her neglected lover stabs himself in her presence, she pays no more attention to his bleeding corpse than if he had never existed. Indeed, when, in addition to the assemblage of infra-human qualities which she displays, we are bidden to admire her " sympathy," the effect is overwhelming, and, as Macaulay said of Bathe when his biographer claimed him as a good Christian, " we sink under the contemplation of such exquisite and manifold. perfection." The fact is that

these musical revolutionaries, like the Corcyraeans of old, no longer use familiar words in their old acceptations. They speak of "elevation" where the plain person only sees sensuality; " sympathy " becomes a convenient euphemism

for desire; " humanity " connotes only the attributes of the bite hwinaine, not the fullest and most harmonious culture of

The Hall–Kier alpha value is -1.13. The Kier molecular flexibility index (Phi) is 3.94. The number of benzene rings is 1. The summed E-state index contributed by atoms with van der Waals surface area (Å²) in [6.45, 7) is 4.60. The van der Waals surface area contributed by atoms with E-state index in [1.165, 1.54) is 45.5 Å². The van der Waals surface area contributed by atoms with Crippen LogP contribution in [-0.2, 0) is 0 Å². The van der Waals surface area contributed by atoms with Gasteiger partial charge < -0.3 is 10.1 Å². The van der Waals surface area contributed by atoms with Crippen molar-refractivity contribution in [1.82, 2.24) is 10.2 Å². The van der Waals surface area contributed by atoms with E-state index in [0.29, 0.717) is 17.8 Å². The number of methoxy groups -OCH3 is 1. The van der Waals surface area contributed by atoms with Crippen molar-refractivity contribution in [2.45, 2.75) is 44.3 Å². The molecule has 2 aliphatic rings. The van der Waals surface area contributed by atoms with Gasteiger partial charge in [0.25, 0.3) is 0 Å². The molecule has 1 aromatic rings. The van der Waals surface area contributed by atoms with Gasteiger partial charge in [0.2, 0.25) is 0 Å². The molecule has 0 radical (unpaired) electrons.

all the human faculties and powers ; and the epithet " un- common" lends distinction to the possession of depraved or perverted instincts. The eccentricities of official eulogists must of course be discounted to a certain extent, and it is

possible to be merely amused when Herr Alfred Schattmann naively remarks that "nobody 'thinks of Wagner' when bearing the music of Salome," or when he, or rather his translator, observes, d propos of Strauss's courage in com- bining nnrelating keys, " in this respect Salome is unique and

of unprecedented geniality." But what are we to say of the taste of a composer who apparently sanctions the issue by his publishers of picture postcards showing the headless figure of a man bearing on a dish the head of Richard Strauss, as it would appear in death, with gouts of blood, disguised as musical notes, dropping from the dish and spirting from the neck ? The likeness is unmistakable, and the name Richard Strauss is printed at the foot. Truly the wit of the post-Wagnerians is "unique and of unprecedented geniality."

The " correct " .Lnd reverential attitude which one ought to

a Salome. Words and Music Explained by Alfred Schattmann. Londol Breitkopf and Mirk& Led.]